15. What sort of noise are you getting. Could it possibly be a singing prop.
  16. Can confirm that when I passed by at the end of last year it was still closed. But apparently sometime in the near future the pub at Haw Bridge will reopen.
  17. It looks like a steel bar welded to the hull for clipping cables, pipes etc. A few boatbuilders do it this way.
  18. May be worth checking all the electrical connections and the plugs and sockets on the loom. It could just be mild corrosion due to dampness and the time the boat has been standing.
  19. I may be stating something you are already aware of. The coupling in the photo is definitely metric. On the R&D coupling the line you can see machined around it indicates it is metric. An imperial coupling woud not have this.
  20. I have a friend who painted the decks of a fiberglass sea going fishing boat with chlorinated rubber paint. He absolutely swears by it. Says it is very hard wearing and keeps its colour well.
  21. If its anything like the workers that turn up on my local canal I bet they all have a personal CRT vehicle to get to site.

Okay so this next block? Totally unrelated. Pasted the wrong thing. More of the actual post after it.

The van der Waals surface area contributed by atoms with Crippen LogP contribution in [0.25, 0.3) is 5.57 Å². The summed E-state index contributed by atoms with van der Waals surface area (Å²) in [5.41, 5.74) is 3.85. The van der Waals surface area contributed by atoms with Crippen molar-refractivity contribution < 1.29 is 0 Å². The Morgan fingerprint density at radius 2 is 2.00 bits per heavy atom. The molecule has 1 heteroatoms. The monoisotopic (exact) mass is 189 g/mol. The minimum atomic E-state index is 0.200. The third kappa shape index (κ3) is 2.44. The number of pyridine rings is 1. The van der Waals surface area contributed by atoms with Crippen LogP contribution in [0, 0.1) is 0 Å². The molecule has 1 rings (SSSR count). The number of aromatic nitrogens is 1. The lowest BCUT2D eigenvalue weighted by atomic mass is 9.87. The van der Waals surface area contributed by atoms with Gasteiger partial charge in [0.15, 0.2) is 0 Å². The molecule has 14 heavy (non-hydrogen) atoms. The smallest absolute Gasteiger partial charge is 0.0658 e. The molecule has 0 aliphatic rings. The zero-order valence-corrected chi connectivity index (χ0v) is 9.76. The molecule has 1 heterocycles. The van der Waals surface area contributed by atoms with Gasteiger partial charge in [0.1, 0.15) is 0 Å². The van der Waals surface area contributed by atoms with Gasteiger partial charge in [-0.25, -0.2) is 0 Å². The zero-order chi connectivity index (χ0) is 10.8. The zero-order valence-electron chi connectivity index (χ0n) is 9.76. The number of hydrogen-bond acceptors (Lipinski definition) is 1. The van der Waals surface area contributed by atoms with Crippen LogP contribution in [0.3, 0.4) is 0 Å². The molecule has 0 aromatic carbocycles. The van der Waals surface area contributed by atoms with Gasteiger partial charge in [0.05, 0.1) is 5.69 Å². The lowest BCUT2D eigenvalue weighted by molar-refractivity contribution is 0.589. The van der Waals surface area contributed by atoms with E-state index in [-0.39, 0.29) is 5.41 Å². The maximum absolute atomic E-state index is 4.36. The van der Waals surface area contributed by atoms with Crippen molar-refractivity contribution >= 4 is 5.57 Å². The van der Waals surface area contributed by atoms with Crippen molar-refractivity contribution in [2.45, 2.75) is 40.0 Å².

22. Steve56


    Sorry but the two items on the lat post have ended up back to front. Read the second part first
  23. Steve56


    Here is a write up on bore glazing if it is any interest. It is talking about generating sets but that makes little difference as it is the low load factor that seems tocause the problem.
  24. There were probably many variations of the gearbox adaptor, depending on who built the engine.
  25. I'm sure someone must have a second hand one about. In fact I think I remember one being kicked around for years in RW Davis boatyard. May have been scrapped by now. Its the sort of thing you find in boatyard scrap or come in handy piles. But agree it will be one of those things that when you want one it will be impossible to find.
  • Create New...

Important Information

We have placed cookies on your device to help make this website better. You can adjust your cookie settings, otherwise we'll assume you're okay to continue.